Monday, May 1, the day before Insurgent's release, I deemed the manuscript ready to send out again. I resubmitted it to Dear Agent, and also to a number of others who had requested it right around that time.

The next Monday, I learned Dear Agent was passing. She had wonderful things to say, including interest in other manuscript ideas of mine, but her reason for passing (the current market) also made me realize something. Extraction was maybe not going to be the manuscript that would land me an agent.

But that was okay! I had another idea Dear Agent thought sounded intriguing, and I was eager to start writing it.

The next day, Tuesday, May 9, I was sitting in my acting class around 12:30pm PST when I noticed I had a new email. I opened it without really noticing who it was from.

I did a major double-take.

An agent--let's call her Agent 01--had finished Extraction, and not only had it made her cry, but she wanted to talk to me on the phone sometime in the next day or so. A phone call! dizhfghdgjdgl

Only, I'd had a phone call before. So, despite the fact that I audibly squealed, I didn't get my hopes up too much. I told myself it would be another call about revision suggestions.

The next day, I was actually driving when Agent 01 called. I pulled into the library parking lot as quickly as I could and answered before it went to voice mail.

Two minutes into the conversation, Agent 01 offered representation. And my world changed.

I texted my best friend right away. I drove home (I completely forgot to check the library for the book I had wanted) and let a couple others know. My parents came home, and I jumped up and down when I told them. I also sent out emails to the agents who were reading my manuscript or still had my query letter, letting them know I'd received an offer. About ten others were reading it, at the time. I gave them a week to get back to me.

The next day, I had an email from an agent who wanted to talk to me on the phone--only, it was going to be a call with her AND another agent from her agency. Intimidating, much?

I spoke to both of them the following morning. The first agent was the one I had queried, and she'd loved my manuscript, but she and the second agent (let's call her Agent 02) had decided the second had a better spot for me on her list. Agent 02 also loved my manuscript. Agent 02 offered representation.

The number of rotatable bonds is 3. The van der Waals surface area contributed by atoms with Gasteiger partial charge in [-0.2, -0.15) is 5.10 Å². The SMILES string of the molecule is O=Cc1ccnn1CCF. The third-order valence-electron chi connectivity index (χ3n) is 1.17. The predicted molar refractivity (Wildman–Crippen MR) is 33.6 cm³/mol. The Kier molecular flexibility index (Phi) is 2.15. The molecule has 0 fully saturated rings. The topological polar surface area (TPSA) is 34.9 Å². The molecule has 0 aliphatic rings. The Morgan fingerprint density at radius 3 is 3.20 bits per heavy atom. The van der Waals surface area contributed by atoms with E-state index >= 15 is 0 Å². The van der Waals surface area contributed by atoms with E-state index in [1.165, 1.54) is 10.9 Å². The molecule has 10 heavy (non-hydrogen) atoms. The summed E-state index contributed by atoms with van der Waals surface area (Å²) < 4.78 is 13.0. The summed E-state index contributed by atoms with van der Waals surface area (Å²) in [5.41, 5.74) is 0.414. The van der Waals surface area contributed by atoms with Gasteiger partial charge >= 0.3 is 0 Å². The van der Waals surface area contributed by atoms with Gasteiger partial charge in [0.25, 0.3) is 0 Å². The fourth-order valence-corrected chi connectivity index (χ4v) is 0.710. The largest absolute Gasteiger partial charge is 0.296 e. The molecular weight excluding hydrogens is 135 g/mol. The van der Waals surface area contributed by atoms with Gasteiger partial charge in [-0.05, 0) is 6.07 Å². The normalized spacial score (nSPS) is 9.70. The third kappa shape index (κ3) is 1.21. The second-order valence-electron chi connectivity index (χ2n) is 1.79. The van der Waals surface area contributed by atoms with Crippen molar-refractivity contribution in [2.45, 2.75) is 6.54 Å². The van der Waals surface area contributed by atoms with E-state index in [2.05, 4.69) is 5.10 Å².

I received two more offers before the week was up. Agents 03 and 04 were also enthusiastic. Every single one of them was professional and experienced, and all of them had small enough lists that I felt I'd receive the right amount of attention from each of them. Only one had revision ideas I wasn't quite sure about.

To put it lightly, it was a tough decision.

But in a way, it was also easy. The moment I began conversing with Agent 02, I was overwhelmed by her passion and drive. Not only did she adore Extraction, but she had her entire agency behind her. Her assistant had read it in a day. I had a built-in set of cheerleaders.

Even more than that, I felt like Agent 02 got my story more than the others, which was the most important thing. She compared parts of it to real-life events that I hadn't thought to compare it to before, but they fit. She had revision suggestions, but I agreed with them. And she wanted a sequel. I also wanted a sequel. ;)

From our first conversation, I felt Agent 02 really fought for the opportunity to represent me. I felt like she really wanted it. When it came time to decide, I went with her because she was the obvious choice for me.

Between the three manuscripts I've queried, I've sent out several hundred queries and received numerous rejections. I received twenty-six requests for my young adult sci-fi Extraction. Four offers. I accepted one of them.

I am delighted to have Alison Fargis of Stonesong as my agent. :)